The plasmids are then cotransfected in HepG2 cells. HepG2 stock cells are maintained in DMEM high glucose, 10% FBS, phenol red media (Invitrogen, GIBCO Cat. No. 11995-065). For transfection, cells are plated at 1×105 cells per well of a 12 well plate in assay medium consisting of phenol red free DMEM high glucose medium (Invitrogen, GIBCO Cat. No. 31053-028), 10% charcoal stripped FBS (HyClone, Logan, Utah, Cat. No. SH30068.03). The following day, transfection reagent Tfx-20 (Promega; E2391) is mixed with the 0.5 μg pCYP8B1-RL, 0.4 μg pSI-HNF4 and up to 1 μg pSI-SHP in serum free, phenol red free DMEM/F12 (Invitrogen, GIBCO Cat. No. 11039-021) at a 2:1 ratio of Tfx-20 to DNA, and incubated at room temperature for 10 minutes. The cells are washed once with the serum free DMEM/F12 and the medium aspirated. The Tfx-20/DNA mixture is added and the cells incubated at 37° C. for 1 hour. At the end of the incubation time, assay medium is added and the cells are incubated a further 2348 hours. The assay medium is removed and the cells are rinsed with PBS. The rinse solution is removed and 250 μl of 1× Renilla Lysis Buffer (Promega; E2810) are added. The plates are placed on a rocking platform for 15 minutes. The lysate is transferred to a microfuge tube and cleared by centrifugation for 30 seconds. A 20 μl aliquot is transferred to a microfluor plate (ThermoLab systems). 100 μl of Renilla Assay reagent is injected one well at a time and readings were taken over a 30 second interval in a Dynex MLX Microtiter Plate Luminometer.

Referring to FIG. 16, the resulting luciferase activity is depicted in the graph. Addition of the SHP expression plasmid repressed expression of HNF-4 induced CYP8B1 promoter activity in a dose dependent manner.

To determine whether a test compound can inhibit SHP activity, a test compound is added to the assay medium following transfection. Luciferase activity will be increased by the presence of a SHP antagonist.

An alternative embodiment of the above method is to stably transfect cells with the pCYP8B1-RL, pSI-HNF4, and pSI-SHP plasmids using standard selectable markers including neomycin, hygromycin, or puromycin.

Example 4

Adenoviral Infection to Identify Compounds that Inhibit SHP in the Cholesterol Biosynthesis Pathway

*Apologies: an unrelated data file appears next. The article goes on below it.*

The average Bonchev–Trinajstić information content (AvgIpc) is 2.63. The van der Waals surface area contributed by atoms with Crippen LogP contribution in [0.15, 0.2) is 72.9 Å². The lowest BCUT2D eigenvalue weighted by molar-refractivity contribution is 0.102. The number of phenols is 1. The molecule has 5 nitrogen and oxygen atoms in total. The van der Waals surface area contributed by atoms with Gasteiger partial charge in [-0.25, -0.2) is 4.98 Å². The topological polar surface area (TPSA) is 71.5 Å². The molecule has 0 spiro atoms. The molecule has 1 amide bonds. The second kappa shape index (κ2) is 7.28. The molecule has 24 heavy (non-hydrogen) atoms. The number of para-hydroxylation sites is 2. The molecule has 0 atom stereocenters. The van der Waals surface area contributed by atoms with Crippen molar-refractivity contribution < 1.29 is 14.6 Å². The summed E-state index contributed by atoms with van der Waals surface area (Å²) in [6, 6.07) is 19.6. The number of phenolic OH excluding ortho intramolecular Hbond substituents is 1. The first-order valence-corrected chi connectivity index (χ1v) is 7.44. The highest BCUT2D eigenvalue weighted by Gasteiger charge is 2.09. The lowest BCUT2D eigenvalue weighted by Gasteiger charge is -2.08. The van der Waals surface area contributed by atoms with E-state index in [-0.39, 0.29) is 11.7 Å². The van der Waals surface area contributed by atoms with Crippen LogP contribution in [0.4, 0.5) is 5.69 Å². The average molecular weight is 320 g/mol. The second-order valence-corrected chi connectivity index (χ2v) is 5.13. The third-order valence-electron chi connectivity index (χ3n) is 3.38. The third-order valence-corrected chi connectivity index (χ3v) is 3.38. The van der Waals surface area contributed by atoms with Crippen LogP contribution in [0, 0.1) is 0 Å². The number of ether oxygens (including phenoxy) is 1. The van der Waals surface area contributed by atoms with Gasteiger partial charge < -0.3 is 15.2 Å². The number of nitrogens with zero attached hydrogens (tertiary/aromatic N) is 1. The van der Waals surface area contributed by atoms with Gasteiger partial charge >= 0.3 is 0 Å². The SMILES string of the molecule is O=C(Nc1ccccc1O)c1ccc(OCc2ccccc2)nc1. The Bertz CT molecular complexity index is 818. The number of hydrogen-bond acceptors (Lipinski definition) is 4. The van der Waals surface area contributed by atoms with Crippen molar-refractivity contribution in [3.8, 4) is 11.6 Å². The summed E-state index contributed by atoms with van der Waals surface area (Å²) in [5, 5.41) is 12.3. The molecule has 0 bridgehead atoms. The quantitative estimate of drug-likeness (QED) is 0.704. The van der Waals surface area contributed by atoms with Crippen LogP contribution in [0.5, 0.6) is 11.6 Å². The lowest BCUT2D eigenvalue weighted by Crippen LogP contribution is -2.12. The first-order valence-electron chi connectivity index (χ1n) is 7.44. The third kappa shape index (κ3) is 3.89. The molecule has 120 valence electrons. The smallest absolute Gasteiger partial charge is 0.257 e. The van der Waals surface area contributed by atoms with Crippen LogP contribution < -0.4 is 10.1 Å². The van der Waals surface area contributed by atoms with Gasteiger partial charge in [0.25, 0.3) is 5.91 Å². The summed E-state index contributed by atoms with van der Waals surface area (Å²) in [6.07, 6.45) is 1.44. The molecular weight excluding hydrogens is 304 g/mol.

A reporter adenovirus containing a region of the human CYP8B1 promoter driving expression of a reporter gene (for example firefly luciferase, renilla luciferase, or β-galactosidase) is constructed using standard techniques such as those described in the ADEASY System (available from QbioGene, Carlsbad, Calif.). The CYP8B1 promoter reporter construct is first cloned into the transfer vector pShuttle or pQBI-AdBN. The resulting plasmid is linearized with Pme I and co-transformed into E. coli strain BJ5183 together with pAdEasy-1, the viral plasmid. Recombinants are selected with kanamycin and screened by PCR or restriction enzyme analysis.

The correct plasmid is then transformed into E. coli strain DH5a and transfection quality DNA purified by typical methods such as Qiagen Maxikit. The recombinant adenoviral construct is digested with Pac I to expose its ITR (inverted terminal repeats) and transfected into QBI-293A cells to produce viral particles. The resulting plaques are used for amplification by standard methods. Following purification of the final amplified adenovirus by methods such as cesium chloride gradient, the final adenovirus stock is tittered using 293 cells. Adenoviruses expressing HNF4 and/or SHP are prepared similarly, except that alternative transfer vectors such as pShuttle-CMV may be used.

An alternative embodiment is to use any other promoter known to be responsive to HNF-4a (see Naiki et al. JBC 277:14011, 2002, incorporated by reference, for a list of such genes) to drive expression of the reporter gene.